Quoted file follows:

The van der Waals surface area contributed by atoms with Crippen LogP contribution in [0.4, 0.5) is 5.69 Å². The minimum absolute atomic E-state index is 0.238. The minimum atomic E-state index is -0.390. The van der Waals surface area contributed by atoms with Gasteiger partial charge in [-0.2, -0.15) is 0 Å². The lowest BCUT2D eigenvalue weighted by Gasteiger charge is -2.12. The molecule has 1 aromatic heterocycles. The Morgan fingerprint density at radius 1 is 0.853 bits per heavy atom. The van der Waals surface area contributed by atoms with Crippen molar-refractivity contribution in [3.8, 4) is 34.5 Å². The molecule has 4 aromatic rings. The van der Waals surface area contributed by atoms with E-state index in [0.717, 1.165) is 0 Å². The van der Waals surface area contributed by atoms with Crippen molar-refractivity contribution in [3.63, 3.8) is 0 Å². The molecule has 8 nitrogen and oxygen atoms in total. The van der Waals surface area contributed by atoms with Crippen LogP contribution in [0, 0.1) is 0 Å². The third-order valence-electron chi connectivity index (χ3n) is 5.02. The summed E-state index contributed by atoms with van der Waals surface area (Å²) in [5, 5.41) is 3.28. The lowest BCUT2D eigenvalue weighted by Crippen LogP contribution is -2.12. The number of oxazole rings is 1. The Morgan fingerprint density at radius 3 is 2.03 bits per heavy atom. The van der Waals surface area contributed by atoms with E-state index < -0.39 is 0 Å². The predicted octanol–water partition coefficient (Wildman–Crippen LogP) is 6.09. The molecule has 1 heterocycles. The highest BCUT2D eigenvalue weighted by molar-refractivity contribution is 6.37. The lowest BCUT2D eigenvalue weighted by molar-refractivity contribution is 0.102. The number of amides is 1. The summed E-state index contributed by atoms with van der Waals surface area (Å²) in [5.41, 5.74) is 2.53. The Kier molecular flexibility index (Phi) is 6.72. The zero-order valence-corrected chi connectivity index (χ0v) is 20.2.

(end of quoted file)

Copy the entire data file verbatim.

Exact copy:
The van der Waals surface area contributed by atoms with Crippen LogP contribution in [0.4, 0.5) is 5.69 Å². The minimum absolute atomic E-state index is 0.238. The minimum atomic E-state index is -0.390. The van der Waals surface area contributed by atoms with Gasteiger partial charge in [-0.2, -0.15) is 0 Å². The lowest BCUT2D eigenvalue weighted by Gasteiger charge is -2.12. The molecule has 1 aromatic heterocycles. The Morgan fingerprint density at radius 1 is 0.853 bits per heavy atom. The van der Waals surface area contributed by atoms with Crippen molar-refractivity contribution in [3.8, 4) is 34.5 Å². The molecule has 4 aromatic rings. The van der Waals surface area contributed by atoms with E-state index in [0.717, 1.165) is 0 Å². The van der Waals surface area contributed by atoms with Crippen molar-refractivity contribution in [3.63, 3.8) is 0 Å². The molecule has 8 nitrogen and oxygen atoms in total. The van der Waals surface area contributed by atoms with Crippen LogP contribution in [0, 0.1) is 0 Å². The third-order valence-electron chi connectivity index (χ3n) is 5.02. The summed E-state index contributed by atoms with van der Waals surface area (Å²) in [5, 5.41) is 3.28. The lowest BCUT2D eigenvalue weighted by Crippen LogP contribution is -2.12. The number of oxazole rings is 1. The Morgan fingerprint density at radius 3 is 2.03 bits per heavy atom. The van der Waals surface area contributed by atoms with E-state index < -0.39 is 0 Å². The predicted octanol–water partition coefficient (Wildman–Crippen LogP) is 6.09. The molecule has 1 heterocycles. The highest BCUT2D eigenvalue weighted by molar-refractivity contribution is 6.37. The lowest BCUT2D eigenvalue weighted by molar-refractivity contribution is 0.102. The number of amides is 1. The summed E-state index contributed by atoms with van der Waals surface area (Å²) in [5.41, 5.74) is 2.53. The Kier molecular flexibility index (Phi) is 6.72. The zero-order valence-corrected chi connectivity index (χ0v) is 20.2.